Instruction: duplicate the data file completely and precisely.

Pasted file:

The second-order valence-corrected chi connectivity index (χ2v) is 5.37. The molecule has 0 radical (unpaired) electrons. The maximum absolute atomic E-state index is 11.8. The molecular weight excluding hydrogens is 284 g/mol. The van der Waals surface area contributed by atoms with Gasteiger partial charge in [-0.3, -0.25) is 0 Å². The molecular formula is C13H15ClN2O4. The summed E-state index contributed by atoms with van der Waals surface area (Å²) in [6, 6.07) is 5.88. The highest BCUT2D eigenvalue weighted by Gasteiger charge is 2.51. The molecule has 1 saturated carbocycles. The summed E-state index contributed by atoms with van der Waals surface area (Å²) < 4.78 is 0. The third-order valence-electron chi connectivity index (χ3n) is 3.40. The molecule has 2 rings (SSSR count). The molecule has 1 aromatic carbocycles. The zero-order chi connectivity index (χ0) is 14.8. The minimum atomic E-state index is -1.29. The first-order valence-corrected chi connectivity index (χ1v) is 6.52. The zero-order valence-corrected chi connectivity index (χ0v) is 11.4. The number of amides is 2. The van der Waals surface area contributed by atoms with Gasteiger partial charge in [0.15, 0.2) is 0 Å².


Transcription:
The second-order valence-corrected chi connectivity index (χ2v) is 5.37. The molecule has 0 radical (unpaired) electrons. The maximum absolute atomic E-state index is 11.8. The molecular weight excluding hydrogens is 284 g/mol. The van der Waals surface area contributed by atoms with Gasteiger partial charge in [-0.3, -0.25) is 0 Å². The molecular formula is C13H15ClN2O4. The summed E-state index contributed by atoms with van der Waals surface area (Å²) in [6, 6.07) is 5.88. The highest BCUT2D eigenvalue weighted by Gasteiger charge is 2.51. The molecule has 1 saturated carbocycles. The summed E-state index contributed by atoms with van der Waals surface area (Å²) < 4.78 is 0. The third-order valence-electron chi connectivity index (χ3n) is 3.40. The molecule has 2 rings (SSSR count). The molecule has 1 aromatic carbocycles. The zero-order chi connectivity index (χ0) is 14.8. The minimum atomic E-state index is -1.29. The first-order valence-corrected chi connectivity index (χ1v) is 6.52. The zero-order valence-corrected chi connectivity index (χ0v) is 11.4. The number of amides is 2. The van der Waals surface area contributed by atoms with Gasteiger partial charge in [0.15, 0.2) is 0 Å².